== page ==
Gay marriage debate buzzing behind the scenes

Will a gay marriage vote actually take place in the topsy-turvy NYS Senate?

Gov. Paterson now says he’ll force senators to vote before they break for summer. He said yesterday that he’s calling the Senate into a special session after the nuttiness of recent weeks.

In a related story, Ossining’s Maggie Gallagher (that’s her), a leading foe of gay marriage in NYS, is being accused of running a front organization for the Church of Jesus Christ of Latter-day Saints.

Gallagher is president of the National Organization for Marriage, which is spending big money on advertising and lobbying to defeat gay marriage in the NYS Senate. The group is also threatening to mount primaries against GOP senators who vote for gay marriage.

But as my colleague Keith Eddings reports, the California Fair Political Practices Commission is investigating complaints that Gallagher’s group is a “front” for the Mormon church, which of course helped organize support for California’s Proposition 8. The investigation has to do with whether the church failed to report millions of dollars in “nonmonetary contributions” to Gallagher’s group.

Gallagher (who is Catholic) says her group is independent of any religious denomination: “It’s not true. I founded NOM. I’d be happy to work with Mormons, but NOM was not started at the suggestion of Salt Lake.”

Eddings notes that Kim Farah, an oft-quoted spokeswoman for the LDS, did not respond to a question about whether the Mormon church has been working to stop gay marriage in New York and elsewhere.

Studying the Mormon role in the marriage debate

We’ve heard about the strong role that the Church of Jesus Christ of Latter-day Saints had in promoting California’s Proposition 8, which defined marriage as between man and woman (and not man and man or woman and woman).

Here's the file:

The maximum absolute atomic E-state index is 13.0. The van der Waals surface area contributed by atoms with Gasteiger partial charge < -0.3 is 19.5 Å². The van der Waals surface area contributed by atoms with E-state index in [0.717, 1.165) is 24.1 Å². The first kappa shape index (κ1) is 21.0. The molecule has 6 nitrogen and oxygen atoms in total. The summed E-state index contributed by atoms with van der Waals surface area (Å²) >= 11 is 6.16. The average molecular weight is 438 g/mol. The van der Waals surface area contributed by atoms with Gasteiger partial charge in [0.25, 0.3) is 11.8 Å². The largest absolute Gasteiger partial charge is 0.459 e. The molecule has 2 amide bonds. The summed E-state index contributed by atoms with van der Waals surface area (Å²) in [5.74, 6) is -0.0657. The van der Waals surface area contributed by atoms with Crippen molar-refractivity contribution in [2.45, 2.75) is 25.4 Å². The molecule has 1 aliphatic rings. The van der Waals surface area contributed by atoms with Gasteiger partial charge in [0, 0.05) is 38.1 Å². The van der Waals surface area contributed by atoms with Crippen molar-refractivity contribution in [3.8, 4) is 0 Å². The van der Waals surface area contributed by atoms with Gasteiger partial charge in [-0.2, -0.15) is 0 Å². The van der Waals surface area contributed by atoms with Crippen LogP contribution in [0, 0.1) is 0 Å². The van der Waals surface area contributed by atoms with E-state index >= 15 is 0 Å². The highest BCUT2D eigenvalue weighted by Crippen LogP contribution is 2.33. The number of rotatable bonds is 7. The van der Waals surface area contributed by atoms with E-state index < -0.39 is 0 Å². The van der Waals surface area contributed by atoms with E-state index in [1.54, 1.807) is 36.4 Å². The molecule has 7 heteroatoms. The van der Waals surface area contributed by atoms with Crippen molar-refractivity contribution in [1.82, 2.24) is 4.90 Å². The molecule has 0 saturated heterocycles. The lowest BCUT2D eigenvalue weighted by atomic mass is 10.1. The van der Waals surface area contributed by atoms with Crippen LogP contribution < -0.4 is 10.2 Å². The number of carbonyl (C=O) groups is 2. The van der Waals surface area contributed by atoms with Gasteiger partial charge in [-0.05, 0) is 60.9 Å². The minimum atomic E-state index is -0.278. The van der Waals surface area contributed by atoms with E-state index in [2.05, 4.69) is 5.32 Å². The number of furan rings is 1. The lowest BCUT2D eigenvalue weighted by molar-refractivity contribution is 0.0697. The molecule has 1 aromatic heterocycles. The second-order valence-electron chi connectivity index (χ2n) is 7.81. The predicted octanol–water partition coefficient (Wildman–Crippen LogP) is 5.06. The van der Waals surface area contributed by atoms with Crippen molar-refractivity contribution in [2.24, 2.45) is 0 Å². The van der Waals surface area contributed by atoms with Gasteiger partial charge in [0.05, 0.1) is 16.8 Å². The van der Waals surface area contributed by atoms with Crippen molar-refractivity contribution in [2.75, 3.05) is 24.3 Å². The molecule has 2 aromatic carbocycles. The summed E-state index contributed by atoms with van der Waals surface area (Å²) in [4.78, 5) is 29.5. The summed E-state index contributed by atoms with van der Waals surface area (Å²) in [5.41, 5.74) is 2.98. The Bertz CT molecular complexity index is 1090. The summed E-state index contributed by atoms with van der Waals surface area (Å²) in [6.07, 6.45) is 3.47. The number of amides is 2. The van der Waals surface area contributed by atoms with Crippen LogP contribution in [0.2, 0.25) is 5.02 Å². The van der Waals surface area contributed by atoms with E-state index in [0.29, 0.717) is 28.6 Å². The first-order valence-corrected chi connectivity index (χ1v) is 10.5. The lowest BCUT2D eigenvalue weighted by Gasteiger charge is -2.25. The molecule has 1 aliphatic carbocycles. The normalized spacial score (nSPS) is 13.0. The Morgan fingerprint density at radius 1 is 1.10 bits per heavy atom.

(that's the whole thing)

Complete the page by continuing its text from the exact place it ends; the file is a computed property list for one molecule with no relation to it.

Now the Wash Post writes that gay marriage advocates around the country are studying the Mormon Church’s involvement — both out of respect for the church’s commitment and to defeat the church down the road.

The article notes:

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Mormon officials have tried to stay out of the controversy that followed the California vote, when the church’s prominent role in the marriage fight became clear. A spokeswoman in Salt Lake City declined to say whether the church is involved in debates going on in states such as New Jersey and New York, except to say that leaders remain intent on preserving the “divine institution” of marriage between man and woman. The faith holds that traditional marriage “transcends this world” and is necessary for “the fullness of joy in the next life.”

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By the way, the Rev. Joe Agne, pastor of Memorial United Methodist Church in White Plains, is being honored as “Person of the Year” by the Westchester County LGBT Advisory Board.

Agne recently invited the Loft, Westchester’s main gay and lesbian community center/advocacy group, to move its HQ to Memorial United’s church building.